Roles and Jurisdiction

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Judges sit in a number of courts and make decisions in both civil and criminal cases. They ensure cases and verdicts are within the limits of the law and hand down judgments and sentences.

The Lord President is the senior judge in Scotland and the head of the judiciary. As presiding judge of Scotland’s supreme civil and criminal courts, he acts as both Lord President of the Court of Session and the Lord Justice General of the High Court of Justiciary. The current Lord President is Lord Carloway.

The Lord Justice Clerk, Lady Dorrian, who may deputise for the Lord President, also has her own functions.

The Lord President is supported in the majority of his work by the Judicial Office for Scotland, a separate department of the Scottish Courts and Tribunals Service.

Judges include those who sit in the supreme courts as well as sheriffs principal, sheriffs and justices of the peace . They all exercise their powers independently of others, including government and parliament, while upholding high standards of conduct and adhering to a widely accepted framework of ethics. Separate representative bodies operate on their behalf.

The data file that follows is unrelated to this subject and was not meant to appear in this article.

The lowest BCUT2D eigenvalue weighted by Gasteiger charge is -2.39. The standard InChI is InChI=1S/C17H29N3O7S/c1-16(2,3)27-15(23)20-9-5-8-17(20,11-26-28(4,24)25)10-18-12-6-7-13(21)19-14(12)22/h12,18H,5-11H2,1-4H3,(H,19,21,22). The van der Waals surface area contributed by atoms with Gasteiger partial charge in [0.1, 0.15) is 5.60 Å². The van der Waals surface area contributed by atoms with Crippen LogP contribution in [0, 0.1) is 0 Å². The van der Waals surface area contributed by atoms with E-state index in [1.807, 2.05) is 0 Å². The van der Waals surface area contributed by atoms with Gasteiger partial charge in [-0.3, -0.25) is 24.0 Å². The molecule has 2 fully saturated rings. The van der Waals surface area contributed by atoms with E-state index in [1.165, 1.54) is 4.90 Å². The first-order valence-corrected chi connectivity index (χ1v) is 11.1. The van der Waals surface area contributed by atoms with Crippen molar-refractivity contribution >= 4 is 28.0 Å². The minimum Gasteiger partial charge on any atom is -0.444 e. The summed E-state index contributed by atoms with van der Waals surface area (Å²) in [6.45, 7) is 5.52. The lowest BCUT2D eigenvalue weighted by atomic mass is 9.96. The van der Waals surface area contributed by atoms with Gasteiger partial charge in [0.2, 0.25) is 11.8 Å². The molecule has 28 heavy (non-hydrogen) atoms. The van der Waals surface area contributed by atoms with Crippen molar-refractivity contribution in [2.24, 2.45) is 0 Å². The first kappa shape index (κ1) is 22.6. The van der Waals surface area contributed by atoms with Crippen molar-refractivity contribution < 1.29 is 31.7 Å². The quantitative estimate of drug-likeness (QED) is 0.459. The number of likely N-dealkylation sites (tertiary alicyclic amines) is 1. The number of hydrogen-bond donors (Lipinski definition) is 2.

Much of the work of judges involves hearing cases but they have many other responsibilities outside the courtroom. Read here about the day-to-day work of a judge.

Related FAQs

Q.Do judges choose the cases to judge or are they random?
Q.What qualifications are required to be a judge?
Q.Who chooses judges?

View all related FAQs

A day in the life of


Judges spend a great deal of time working on cases before and after court and have to do a lot of preparation for the day ahead. Read about a typical day for a judge.